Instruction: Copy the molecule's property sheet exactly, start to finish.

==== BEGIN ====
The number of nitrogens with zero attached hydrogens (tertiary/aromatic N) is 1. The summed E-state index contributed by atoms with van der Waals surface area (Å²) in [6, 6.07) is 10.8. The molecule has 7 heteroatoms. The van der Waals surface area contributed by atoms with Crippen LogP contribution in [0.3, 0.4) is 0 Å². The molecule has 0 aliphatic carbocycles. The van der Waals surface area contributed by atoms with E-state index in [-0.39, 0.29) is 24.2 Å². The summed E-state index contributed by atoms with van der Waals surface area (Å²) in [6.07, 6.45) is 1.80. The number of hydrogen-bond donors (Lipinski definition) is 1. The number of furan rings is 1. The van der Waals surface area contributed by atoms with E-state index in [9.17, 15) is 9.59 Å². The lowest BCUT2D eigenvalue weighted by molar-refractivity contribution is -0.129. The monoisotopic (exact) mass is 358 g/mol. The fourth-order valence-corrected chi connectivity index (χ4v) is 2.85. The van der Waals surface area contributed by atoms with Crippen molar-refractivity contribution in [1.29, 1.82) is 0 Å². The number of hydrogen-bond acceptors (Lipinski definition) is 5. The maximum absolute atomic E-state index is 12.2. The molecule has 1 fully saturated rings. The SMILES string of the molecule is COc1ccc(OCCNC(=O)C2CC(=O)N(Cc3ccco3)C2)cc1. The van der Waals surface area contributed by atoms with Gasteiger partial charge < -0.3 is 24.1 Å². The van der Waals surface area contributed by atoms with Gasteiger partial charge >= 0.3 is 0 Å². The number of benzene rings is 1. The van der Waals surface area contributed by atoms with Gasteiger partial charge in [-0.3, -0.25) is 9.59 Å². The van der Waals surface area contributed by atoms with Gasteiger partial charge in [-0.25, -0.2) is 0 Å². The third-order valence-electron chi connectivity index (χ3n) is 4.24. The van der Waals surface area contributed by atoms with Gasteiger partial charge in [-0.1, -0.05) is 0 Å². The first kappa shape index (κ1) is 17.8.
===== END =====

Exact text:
The number of nitrogens with zero attached hydrogens (tertiary/aromatic N) is 1. The summed E-state index contributed by atoms with van der Waals surface area (Å²) in [6, 6.07) is 10.8. The molecule has 7 heteroatoms. The van der Waals surface area contributed by atoms with Crippen LogP contribution in [0.3, 0.4) is 0 Å². The molecule has 0 aliphatic carbocycles. The van der Waals surface area contributed by atoms with E-state index in [-0.39, 0.29) is 24.2 Å². The summed E-state index contributed by atoms with van der Waals surface area (Å²) in [6.07, 6.45) is 1.80. The number of hydrogen-bond donors (Lipinski definition) is 1. The number of furan rings is 1. The van der Waals surface area contributed by atoms with E-state index in [9.17, 15) is 9.59 Å². The lowest BCUT2D eigenvalue weighted by molar-refractivity contribution is -0.129. The monoisotopic (exact) mass is 358 g/mol. The fourth-order valence-corrected chi connectivity index (χ4v) is 2.85. The van der Waals surface area contributed by atoms with Crippen molar-refractivity contribution in [1.29, 1.82) is 0 Å². The number of hydrogen-bond acceptors (Lipinski definition) is 5. The maximum absolute atomic E-state index is 12.2. The molecule has 1 fully saturated rings. The SMILES string of the molecule is COc1ccc(OCCNC(=O)C2CC(=O)N(Cc3ccco3)C2)cc1. The van der Waals surface area contributed by atoms with Gasteiger partial charge < -0.3 is 24.1 Å². The van der Waals surface area contributed by atoms with Gasteiger partial charge >= 0.3 is 0 Å². The number of benzene rings is 1. The van der Waals surface area contributed by atoms with Gasteiger partial charge in [-0.3, -0.25) is 9.59 Å². The van der Waals surface area contributed by atoms with Gasteiger partial charge in [-0.25, -0.2) is 0 Å². The third-order valence-electron chi connectivity index (χ3n) is 4.24. The van der Waals surface area contributed by atoms with Gasteiger partial charge in [-0.1, -0.05) is 0 Å². The first kappa shape index (κ1) is 17.8.